Inequality in India may be growing on various fronts, but joint efforts of social entrepreneurs, changemakers and government are bearing fruits.
In the last two narratives, we touched upon the 4 key issues that fuel inequality in India:
- Unequal distribution of assets
- Lack of access to basic necessities
- High cost of professional training resulting in lack of job opportunities
- And Lack of sustainable livelihood
In my recent chat, Suvankar Mishra, Executive Director of eKutirSB, the first BCorp in India, reflected upon 2 important issues that are undoing all the efforts of maintaining a balanced sociocultural structure in our country.
Crony capitalism exists in an economy in which the success in business depends on the relationship between businessmen and government officials. Crony-capitalism is exhibited by favouritism. It is believed that crony-capitalism arises when friendship and family ties between businessmen and the government officials influences economy corrupting political ideals. – India Today
According to a report in India Today, India has been ranked at the 9th position in the index of crony-capitalism. India’s crony-sector wealth accounts for only 3.4 percent of the gross domestic product (GDP) as per the new study by The Economist. The report also says that the non-crony wealth amounts to only about 8.3 percent of the GDP. Russia tops this list with 18% of GDP amounting to crony wealth. Top ranking indicates that the country is engaged more in crony-capitalism.
How Does It Fuel Inequality?
In a lecture in 2014, Former RBI Governor, Raghuram Rajan lashed out at the elements of Crony Capitalism, holding them responsible for the lopsided so-called development in India. He said,
One of the greatest dangers to the growth of developing countries is the middle-income trap, where crony capitalism creates oligarchies that slow down growth. If the debate during the elections is any pointer, this is a very real concern of the public in India today. – Raghuram Rajan, Former RBI Governor
Referring to this, Suvankar opined,
“Till the time crony capitalism exists…where campaigns of political parties are funded by private parties that in turn convert to vested interests, after they have been elected and they both together are supposed to work as common citizens of the country, which clearly doesn’t seem to happen in reality, this inequality will exist.”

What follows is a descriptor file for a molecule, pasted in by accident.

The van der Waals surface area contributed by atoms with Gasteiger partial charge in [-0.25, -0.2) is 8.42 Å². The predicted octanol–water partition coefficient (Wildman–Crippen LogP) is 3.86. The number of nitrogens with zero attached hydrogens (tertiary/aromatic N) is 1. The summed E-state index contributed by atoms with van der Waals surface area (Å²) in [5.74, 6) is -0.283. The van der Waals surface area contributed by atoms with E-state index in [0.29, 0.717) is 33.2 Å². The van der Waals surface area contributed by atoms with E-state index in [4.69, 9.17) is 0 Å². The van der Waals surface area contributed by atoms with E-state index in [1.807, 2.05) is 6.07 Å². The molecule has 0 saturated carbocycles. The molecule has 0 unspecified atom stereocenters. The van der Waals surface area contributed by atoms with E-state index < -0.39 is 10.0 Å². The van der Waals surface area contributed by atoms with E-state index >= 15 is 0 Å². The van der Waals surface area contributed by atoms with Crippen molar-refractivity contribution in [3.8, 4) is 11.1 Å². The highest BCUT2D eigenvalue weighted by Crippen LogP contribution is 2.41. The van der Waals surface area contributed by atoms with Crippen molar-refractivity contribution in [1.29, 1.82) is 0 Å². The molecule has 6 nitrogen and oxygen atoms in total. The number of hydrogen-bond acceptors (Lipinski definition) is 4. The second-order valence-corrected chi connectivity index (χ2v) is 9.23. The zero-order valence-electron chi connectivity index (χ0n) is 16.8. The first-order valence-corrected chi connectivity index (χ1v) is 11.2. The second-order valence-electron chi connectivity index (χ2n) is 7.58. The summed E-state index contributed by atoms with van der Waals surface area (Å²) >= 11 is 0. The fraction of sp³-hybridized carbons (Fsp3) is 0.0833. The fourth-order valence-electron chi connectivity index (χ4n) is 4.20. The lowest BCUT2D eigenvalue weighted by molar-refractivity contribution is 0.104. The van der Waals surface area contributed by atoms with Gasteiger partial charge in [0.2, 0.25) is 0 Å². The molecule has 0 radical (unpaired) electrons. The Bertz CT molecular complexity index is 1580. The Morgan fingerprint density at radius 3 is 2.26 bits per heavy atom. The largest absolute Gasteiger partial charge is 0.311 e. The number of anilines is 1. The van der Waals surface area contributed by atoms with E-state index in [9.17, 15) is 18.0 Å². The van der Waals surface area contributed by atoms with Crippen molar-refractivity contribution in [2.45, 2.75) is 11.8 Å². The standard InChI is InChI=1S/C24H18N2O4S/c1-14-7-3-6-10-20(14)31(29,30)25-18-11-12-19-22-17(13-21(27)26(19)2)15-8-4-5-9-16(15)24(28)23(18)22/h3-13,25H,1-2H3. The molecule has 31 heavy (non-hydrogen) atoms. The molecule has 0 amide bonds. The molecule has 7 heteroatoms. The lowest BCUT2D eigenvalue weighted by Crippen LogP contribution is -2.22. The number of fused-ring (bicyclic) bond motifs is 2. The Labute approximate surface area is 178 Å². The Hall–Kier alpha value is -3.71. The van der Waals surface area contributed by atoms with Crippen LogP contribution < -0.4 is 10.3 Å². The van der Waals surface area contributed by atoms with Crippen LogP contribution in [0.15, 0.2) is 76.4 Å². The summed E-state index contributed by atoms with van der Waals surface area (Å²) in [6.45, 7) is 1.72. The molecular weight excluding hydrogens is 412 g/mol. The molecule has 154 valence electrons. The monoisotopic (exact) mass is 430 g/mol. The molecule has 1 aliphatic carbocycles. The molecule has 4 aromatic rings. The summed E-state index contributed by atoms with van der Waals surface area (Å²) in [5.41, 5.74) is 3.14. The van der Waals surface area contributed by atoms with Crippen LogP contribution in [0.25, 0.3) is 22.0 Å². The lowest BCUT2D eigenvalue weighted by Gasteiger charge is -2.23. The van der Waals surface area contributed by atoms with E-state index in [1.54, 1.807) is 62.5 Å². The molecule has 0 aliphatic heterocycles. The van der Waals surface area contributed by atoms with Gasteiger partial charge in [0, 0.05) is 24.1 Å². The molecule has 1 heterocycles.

India has moved from being one of the top contributors to the world GDP (up to 25%) in the 1700s to being a third world country stricken with poverty, during the British colonial era and then leapfrogging as one of the fastest growing economies in the world, which is a startling achievement in itself.
Before we start breathing heaved breaths of pride, it is necessary to understand that this has not changed many things on the ground. GDP growth numbers maybe noteworthy but it is also a fact that we have struggled to move up the Human Development Index ladder. Our country is still one of the top ones to make it to the lists when it comes to corruption, poverty, hunger and misgovernance.
“Along with development at global level, internal housekeeping needs to be done at macro ecosystem level to arrest the effects of crony capitalism” – Suvankar Mishra
Lack Of Open Governance
The current government policies like equality for all, digital equality for all, access to basic necessities, stand up India policy, rural development schemes, etc are helping in controlling inequality. But there is a very thin blanket that is underpinning your freedom of speech, your freedom of expression and your freedom to live on the whole.
“When the government, chosen to represent the country and spread and promote equality, start turning into connoisseurs of violating the constitutional laws, then the fundamental right to equality goes out of the window.” – Suvankar Mishra
52.1% of the population do not have access to basic sanitation services. Rural electrification and development of rural communities still have gaping holes in them. 240 million Indians, still do not have access to electricity. In spite of evolving governance and freedom of speech, sociocultural inhibitions curtail development and freedom of expression at all levels.
At a primary level, crony capitalism and lack of open governance are the two pillars that do not allow equality of opportunities and benefits of economic growth to be distributed equitably. Financial inclusion, initiatives towards making basic necessities accessible and an honest government, can create substantial changes in bridging this gap of inequality.
“To avoid this trap, and to strengthen the independent democracy our leaders won for us sixty seven years ago, we have to improve public services, especially those targeted at the poor. A key mechanism to improve these services is through financial inclusion, which is going to be an important part of the government and the RBI’s plans in the coming years.” – Raghuram Rajan